I know this is a bigger question that you may need some time to think about, but what is your purpose? Why are you here? What are you here to learn? What’s your mission in life? What do you want to get out of this thing called life? How do you want to squeeze all the juice from this day because you don’t know if you’re going to have another one? If you can have a compelling future driving you forward, you start to see how this all fits in. These mistakes you made are your process of personal growth. If I didn’t make so many decisions that I later realized weren’t in my best interest, I wouldn’t have been able to teach these stories. If you didn’t mess up time and time again, you’re not human. And if you’re going to have a compelling future vision you’re going to be stretching yourself.
This vision doesn’t have to be grand in scale, but personally compelling to you. Do you want to become less stressed? Lose 28.5 lbs. Be a better husband, father, mother, sister, brother, wife, partner, friend? What does all that you’ve experienced mean in your growth towards that person? One thing you know for sure is where you are today and the habits you have today. IF you want to make a change, you’ll have to do something DIFFERENT than what you have always done. Instead of waking up late, you wake up early. Instead of being late, you’re on time. Instead of being negative about a situation, you look for the positive. Instead of walking away, you stay and have the conversation. Instead of thinking about your past, you start thinking about your future.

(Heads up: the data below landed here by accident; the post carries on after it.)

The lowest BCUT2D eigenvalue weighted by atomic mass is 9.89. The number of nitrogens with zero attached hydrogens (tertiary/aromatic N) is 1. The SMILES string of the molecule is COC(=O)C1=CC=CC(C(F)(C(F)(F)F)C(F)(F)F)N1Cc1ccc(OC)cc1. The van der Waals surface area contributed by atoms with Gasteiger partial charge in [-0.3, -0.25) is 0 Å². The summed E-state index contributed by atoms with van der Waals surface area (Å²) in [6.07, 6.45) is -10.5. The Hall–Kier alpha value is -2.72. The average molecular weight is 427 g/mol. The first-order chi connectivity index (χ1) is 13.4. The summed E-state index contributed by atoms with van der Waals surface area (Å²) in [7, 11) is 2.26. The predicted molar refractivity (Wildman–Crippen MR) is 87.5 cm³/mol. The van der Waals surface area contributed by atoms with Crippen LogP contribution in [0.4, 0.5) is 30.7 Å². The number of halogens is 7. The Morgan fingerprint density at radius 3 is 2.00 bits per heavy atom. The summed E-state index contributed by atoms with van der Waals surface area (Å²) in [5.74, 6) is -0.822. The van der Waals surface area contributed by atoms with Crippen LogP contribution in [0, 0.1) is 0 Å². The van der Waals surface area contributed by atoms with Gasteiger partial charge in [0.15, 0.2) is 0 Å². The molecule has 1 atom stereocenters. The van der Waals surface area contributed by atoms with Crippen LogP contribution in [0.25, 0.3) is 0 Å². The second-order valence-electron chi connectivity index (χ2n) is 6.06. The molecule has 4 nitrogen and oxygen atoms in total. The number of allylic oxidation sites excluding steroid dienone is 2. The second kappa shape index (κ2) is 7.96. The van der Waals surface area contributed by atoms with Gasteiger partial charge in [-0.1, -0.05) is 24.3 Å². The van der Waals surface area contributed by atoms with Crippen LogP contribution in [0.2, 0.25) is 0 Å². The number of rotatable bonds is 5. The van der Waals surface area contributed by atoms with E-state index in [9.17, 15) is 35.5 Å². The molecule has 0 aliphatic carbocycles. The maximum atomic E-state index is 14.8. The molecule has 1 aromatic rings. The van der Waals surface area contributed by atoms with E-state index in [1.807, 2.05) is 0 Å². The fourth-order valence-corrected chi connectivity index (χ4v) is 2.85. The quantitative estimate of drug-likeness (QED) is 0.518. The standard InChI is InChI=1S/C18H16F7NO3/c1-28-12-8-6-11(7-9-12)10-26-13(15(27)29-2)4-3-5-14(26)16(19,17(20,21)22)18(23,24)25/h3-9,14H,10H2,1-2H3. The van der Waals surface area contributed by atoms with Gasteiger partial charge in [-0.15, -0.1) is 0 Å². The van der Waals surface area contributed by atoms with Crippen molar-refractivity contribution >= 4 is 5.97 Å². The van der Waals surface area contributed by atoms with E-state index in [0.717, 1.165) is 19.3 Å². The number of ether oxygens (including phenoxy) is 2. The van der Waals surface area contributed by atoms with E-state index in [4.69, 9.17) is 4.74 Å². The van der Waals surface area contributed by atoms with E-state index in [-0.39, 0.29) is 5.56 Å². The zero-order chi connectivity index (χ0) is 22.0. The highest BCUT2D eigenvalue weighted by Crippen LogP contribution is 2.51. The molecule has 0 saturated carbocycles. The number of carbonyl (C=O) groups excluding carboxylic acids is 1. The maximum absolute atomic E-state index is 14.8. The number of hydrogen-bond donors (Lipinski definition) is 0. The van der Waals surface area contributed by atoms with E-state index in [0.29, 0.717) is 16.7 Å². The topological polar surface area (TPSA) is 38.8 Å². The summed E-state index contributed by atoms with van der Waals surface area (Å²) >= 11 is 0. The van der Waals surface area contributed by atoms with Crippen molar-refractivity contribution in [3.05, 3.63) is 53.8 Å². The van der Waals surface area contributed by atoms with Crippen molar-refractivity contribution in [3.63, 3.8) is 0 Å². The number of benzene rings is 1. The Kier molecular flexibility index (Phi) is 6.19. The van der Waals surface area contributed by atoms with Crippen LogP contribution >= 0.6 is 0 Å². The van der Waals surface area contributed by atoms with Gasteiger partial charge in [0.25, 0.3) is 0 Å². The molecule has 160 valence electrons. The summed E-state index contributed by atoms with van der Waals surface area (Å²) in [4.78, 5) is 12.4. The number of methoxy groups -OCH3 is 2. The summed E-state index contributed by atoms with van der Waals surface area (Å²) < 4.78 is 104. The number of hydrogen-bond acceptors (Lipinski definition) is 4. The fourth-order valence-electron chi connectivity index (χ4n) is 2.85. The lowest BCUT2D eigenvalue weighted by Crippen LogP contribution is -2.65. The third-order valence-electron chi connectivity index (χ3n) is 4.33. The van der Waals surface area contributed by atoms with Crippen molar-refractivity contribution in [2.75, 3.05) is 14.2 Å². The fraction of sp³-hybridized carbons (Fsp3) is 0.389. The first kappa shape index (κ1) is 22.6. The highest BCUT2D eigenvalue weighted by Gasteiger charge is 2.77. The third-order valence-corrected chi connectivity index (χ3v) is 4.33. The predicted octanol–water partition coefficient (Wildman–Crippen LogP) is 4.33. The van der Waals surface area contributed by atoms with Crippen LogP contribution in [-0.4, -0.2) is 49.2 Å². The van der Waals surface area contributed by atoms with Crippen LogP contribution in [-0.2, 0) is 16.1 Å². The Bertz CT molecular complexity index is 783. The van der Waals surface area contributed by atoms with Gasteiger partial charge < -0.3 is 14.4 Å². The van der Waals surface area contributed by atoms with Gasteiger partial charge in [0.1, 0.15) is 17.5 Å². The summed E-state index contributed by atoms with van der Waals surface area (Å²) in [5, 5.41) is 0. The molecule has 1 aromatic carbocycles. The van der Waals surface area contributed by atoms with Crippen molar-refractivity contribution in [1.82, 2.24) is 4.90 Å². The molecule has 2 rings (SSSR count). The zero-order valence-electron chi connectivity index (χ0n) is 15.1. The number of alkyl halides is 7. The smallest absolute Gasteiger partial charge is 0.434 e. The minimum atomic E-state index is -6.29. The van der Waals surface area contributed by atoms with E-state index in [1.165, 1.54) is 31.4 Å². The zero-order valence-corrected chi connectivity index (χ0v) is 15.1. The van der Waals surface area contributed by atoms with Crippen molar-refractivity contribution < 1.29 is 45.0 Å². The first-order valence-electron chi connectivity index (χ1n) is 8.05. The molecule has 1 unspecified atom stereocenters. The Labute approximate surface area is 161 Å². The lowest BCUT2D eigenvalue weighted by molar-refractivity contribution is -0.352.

This is how you get different results in your life and move out of the past. You start making different decisions.
To wrap this up, don’t berate yourself when you get lost in the past, but do realize that it’s wasted time and energy that you can be using to create your future. Identify the trigger and create a new emotional habit by saying to yourself, “I MUST live in the present”, telling yourself a positive story about your past, and then seeing it in the context of your future vision. This is the daily work of all of us humans but it’s worth it. When you change the way you think, you change your life.